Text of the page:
Teton County says Steve Weichman’s claim for wages should be dismissed because he was never an employee of local government.
But Weichman says that’s absurd and believes he should get his day in court.
The new motions were filed after Weichman, former Teton County prosecutor, submitted a claim for wages with the Labor Standards office of the Wyoming Department of Workforce Services.
Weichman said he worked until Jan. 7 but his payments from Teton County stopped Dec. 31.
If Weichman is right, Teton County officials owe him a little more than $1,600.
But Teton County officials say it isn’t their problem.
“For the department to have jurisdiction to hear the claimant’s claim for wages, the claimant must be found to have been an employee and must have either quit or be discharged,” attorney Paul D’Amours wrote in a motion to dismiss for lack of subject matter jurisdiction. “As an elected official whose term ended, claimant was not an employee of Teton County. Moreover, since he simply served as the county and prosecuting attorney until the end of his term, he can neither be described as having quit or have been discharged.”
In a reply to Teton County’s motion to dismiss, Weichman explains why he disagrees.
“Claimant did not run for office in 2018, having decided that 29.5 years in Teton County Attorney’s Office was long enough and that it was finally time to quit,” he wrote. “To assert that retirement is not the same thing as quitting is … well, rather unpersuasive.”
Weichman filed the wage claim in February. A hearing was supposed to occur in early May, but it was continued.
“If the county actually possesses a good-faith basis for its assertion that somehow it is proper to deny wages to elected officials in their last week of service, it should be eager to advance to a hearing and argue the merits here, in the relative shelter of a narrowly tailored administrative process that will not concern itself with the retinue of related concerns that attend Teton County’s practice of paying some elected officials for work they did not do and refusing to pay others for work they did do,” he wrote.
Weichman said the county’s claim that it lacks jurisdiction is just an obstruction to his goal, which he said is simple.
“To argue that the department lacks subject matter jurisdiction to consider claimant’s plaintive cry for relief certainly extends the angst, expense and inconvenience associated with this mission and is sufficiently discouraging to claimant to bring into question whether it is worth it to stand up against a government that refuses to admit just how wrong it is,” Weichman wrote. “Claimant asserts that Teton County’s argument is just flat wrong.”
Weichman believes Teton County has both the jurisdiction and the responsibility to hear his case.
Teton County disagrees, saying it doesn’t even have the ability to fire the elected prosecutor.
“Employer’s assertions of a lack of control over the county attorney’s work fail to acknowledge the tremendous control over the affairs of the county attorney’s office exercised by and inherent in the board of county commissioners,” Weichman wrote.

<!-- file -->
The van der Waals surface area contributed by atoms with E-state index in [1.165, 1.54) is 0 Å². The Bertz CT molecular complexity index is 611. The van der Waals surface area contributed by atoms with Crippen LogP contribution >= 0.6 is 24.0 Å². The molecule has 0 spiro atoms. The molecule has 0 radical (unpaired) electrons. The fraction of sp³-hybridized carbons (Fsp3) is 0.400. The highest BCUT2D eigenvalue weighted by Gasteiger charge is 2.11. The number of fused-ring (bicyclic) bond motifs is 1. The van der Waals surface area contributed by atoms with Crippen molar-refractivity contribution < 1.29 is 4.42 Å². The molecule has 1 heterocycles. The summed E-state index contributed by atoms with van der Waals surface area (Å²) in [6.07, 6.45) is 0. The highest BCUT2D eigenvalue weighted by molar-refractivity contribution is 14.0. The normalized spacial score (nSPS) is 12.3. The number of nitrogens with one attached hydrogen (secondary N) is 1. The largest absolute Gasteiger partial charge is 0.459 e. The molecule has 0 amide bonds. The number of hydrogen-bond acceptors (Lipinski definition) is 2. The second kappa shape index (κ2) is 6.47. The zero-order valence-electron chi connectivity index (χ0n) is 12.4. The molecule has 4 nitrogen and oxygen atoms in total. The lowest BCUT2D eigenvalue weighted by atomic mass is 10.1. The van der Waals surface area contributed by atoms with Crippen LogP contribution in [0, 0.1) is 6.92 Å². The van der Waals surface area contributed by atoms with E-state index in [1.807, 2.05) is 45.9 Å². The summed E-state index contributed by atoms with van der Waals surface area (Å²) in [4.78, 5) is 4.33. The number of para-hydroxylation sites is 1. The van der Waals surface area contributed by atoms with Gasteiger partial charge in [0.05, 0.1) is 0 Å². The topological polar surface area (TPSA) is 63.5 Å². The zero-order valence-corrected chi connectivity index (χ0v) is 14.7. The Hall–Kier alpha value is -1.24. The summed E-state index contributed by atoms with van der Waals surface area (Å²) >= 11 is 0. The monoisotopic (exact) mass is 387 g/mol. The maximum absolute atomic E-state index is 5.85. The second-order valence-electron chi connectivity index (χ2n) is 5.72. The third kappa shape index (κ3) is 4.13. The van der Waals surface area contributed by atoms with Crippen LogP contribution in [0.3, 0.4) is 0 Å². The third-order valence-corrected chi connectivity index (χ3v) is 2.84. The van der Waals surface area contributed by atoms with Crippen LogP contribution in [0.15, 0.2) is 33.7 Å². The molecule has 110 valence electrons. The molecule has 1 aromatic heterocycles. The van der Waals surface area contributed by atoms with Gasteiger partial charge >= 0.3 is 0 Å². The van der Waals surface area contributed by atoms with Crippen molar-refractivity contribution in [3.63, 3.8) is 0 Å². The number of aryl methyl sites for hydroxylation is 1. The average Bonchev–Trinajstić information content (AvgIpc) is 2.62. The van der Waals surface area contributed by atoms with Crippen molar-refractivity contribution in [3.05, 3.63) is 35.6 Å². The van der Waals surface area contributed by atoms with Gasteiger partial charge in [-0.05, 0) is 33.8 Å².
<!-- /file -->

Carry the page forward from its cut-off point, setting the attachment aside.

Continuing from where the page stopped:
The board decides the prosecutor’s salary, he said, and there’s no negotiating it.
“Likewise, and far more significant, the board must approve the office budget proposed by the county attorney,” Weichman stated.
“In this manner,” he said, “the board can and has in the past exerted control over large and small details on office management such as the location of the office and the purchase of furniture, equipment, and office supplies —right down to the type of toilet paper used in the office,” he said.
At a $100,000 annual salary, Weichman’s disputed paycheck comes to $1,643.84. But he stated it’s about more than that.
“It is the employer’s theft of a week of claimant’s employment credit for purposes of retirement calculations that drives claimant onward against the procedural roadblocks erected by employer to prevent litigating this claim on the merits,” Weichman wrote.
Weichman states on his original claim for wages that he is unable to process his retirement because of the dispute over his last day of work.
In a memo obtained by the News&Guide under the Wyoming Public Records Act, Teton County Director of Human Resources Julianne Fries states the county paid Weichman everything that Wyoming law requires it to pay.
“The timing of the first payment, by statute, is January of their initial term in office,” Fries wrote. “Thus the last payment of each annual year is December. No payments are permitted by Wyoming law for the month of January of a county official leaving office.”
Fries even claims that it would be illegal for Teton County to pay Weichman more than his yearly $100,000 salary.
Teton County Clerk Sherry Daigle said she has never dealt with such an issue in her 25 years with the county.
Daigle said none of the other outgoing Teton County elected officials was paid past Dec. 31.
County commissioners were at a special meeting on Jan. 3 that lasted almost all day, from 9 a.m. to 3 p.m., Daigle said.
"They were not paid either," she said.
Records show that Weichman was also at work that week.
On Jan. 2 he appeared in Teton County District Court and asked the court to revoke Xavier Dyess’ probation in a criminal matter and send him back to prison.
On Jan. 4 his peers threw him a farewell party in the Teton County District Court’s courtroom.
Hearing officer for the wage claim case, attorney Deborah Baumer, is funneling News&Guide questions through employees at the Wyoming Department of Workforce services, which is acting as custodian of the case records.
There was still no new hearing scheduled at last check.
Correction: This article has been changed to reflect county commissioners were at a meeting during the first week of January. -Eds.